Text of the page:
LDF Provides Testimony to NYC Council Committee on Oversight and Investigation on Procedures for Complaints Alleging Improper Police Conduct

On June 28, 2016, LDF and the Legal Aid Society provided joint testimony to New York City Council’s Committee on Oversight and Investigations, regarding proposed bill 119-C. Proposed bill 119-C is a local law to amend the New York City Administrative Code and the New York City Charter to require the collection and evaluation of civil actions, claims, and complaints alleging improper police conduct. As counsel in the federal class-action lawsuit Davis et al. v. City of New York et al., and now part of the court monitoring of the NYPD, LDF is in a unique position to testify about policing in NYC and steps necessary to improve police training, supervision, disciplining, and monitoring in the areas of stop-and-frisk and trespass enforcement. 

This bill is an important first step in identifying patterns and trends of police misconduct, and has the potential to improve both officer performance and police-community relations. With this data, supervisors and senior officials within the NYPD can identify at-risk officers who may be in need of enhanced training, monitoring or discipline. If collected and used properly, this data can become a tremendous resource for the benefit of individual officers, the police department, community members, and the City at large. LDF believes that the collection and evaluation of civil actions and other complaints alleging police misconduct is vital to improve police practices and provide the transparency and accountability that is necessary to build trust and legitimacy within the diverse and vibrant communities in New York City served by the NYPD.

To further enhance the benefits and capabilities of collecting this data, however, LDF suggests the following amendments to the proposed legislation:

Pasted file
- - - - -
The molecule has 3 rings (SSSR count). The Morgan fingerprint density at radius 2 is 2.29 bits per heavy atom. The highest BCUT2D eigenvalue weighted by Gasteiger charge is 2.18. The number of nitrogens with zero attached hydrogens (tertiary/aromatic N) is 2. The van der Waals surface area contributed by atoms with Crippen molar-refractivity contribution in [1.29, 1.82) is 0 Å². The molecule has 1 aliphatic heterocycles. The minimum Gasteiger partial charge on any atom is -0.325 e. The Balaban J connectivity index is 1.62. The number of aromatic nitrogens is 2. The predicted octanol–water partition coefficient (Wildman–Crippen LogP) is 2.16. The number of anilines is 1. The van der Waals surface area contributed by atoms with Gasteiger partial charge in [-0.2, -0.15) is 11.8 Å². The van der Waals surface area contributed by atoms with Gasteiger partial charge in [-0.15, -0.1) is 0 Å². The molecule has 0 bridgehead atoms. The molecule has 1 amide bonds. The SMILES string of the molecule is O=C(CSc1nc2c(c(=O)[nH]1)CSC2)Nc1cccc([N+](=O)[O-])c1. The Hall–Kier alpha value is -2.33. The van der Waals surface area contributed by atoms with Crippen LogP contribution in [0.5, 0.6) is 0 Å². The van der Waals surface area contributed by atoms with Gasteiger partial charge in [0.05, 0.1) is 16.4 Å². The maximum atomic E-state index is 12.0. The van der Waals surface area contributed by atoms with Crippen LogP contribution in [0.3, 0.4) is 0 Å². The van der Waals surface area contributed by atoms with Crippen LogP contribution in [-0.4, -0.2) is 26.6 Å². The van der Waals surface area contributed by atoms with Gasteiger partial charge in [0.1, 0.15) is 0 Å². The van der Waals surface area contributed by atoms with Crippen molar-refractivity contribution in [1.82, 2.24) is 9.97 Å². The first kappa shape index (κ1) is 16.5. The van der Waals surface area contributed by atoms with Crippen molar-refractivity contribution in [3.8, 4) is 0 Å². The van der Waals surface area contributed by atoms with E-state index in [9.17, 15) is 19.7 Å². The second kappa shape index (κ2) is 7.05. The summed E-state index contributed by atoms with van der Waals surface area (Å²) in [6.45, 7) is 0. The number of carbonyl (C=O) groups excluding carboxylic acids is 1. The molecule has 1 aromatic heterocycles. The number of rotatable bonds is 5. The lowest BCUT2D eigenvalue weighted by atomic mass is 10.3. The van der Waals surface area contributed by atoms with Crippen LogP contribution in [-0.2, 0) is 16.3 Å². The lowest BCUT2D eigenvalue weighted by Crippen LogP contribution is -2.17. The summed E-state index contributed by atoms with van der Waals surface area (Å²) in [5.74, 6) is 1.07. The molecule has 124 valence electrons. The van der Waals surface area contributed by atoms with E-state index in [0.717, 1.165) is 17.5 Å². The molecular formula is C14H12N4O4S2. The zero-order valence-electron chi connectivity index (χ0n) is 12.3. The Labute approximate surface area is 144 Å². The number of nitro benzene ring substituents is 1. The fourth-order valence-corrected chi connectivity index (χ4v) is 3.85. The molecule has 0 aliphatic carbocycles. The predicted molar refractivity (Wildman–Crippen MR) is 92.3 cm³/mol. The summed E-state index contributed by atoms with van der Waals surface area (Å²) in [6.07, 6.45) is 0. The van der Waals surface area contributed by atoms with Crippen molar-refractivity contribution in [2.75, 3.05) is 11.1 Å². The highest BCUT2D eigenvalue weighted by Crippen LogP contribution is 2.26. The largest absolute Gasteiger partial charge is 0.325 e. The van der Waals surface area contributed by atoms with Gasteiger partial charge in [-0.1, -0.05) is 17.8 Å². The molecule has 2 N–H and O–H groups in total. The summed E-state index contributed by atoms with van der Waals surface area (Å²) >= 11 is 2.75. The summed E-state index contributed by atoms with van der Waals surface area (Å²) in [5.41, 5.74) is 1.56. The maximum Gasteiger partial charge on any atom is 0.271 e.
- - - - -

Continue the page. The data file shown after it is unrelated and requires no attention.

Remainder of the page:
• Expand the type of data collected beyond those enumerated in the proposed bill to include the collection of critical information, such as the precinct where the incident occurred and the race, gender, and disability status of the officer and civilian plaintiff;
  • Specify in the bill how the collected data will be used, especially the responsibilities of supervising officers to take action based on this valuable information, in order to improve the quality of police services and prevent incidents of future police misconduct; and
  • Ensure transparency to the public of the data collection, analyses, results, and consequences in order to improve legitimacy and trust of the police within the community.

LDF encourages the Committee on Oversight and Investigations to amend proposed bill 119-C, as suggested during our testimony.


Founded in 1940, the NAACP Legal Defense and Educational Fund, Inc. (LDF) is the nation’s first civil and human rights law organization and has been completely separate from the National Association for the Advancement of Colored People (NAACP) since 1957—although LDF was originally founded by the NAACP and shares its commitment to equal rights. LDF’s Thurgood Marshall Institute is a multi-disciplinary and collaborative hub within LDF that launches targeted campaigns and undertakes innovative research to shape the civil rights narrative. In media attributions, please refer to us as the NAACP Legal Defense Fund or LDF.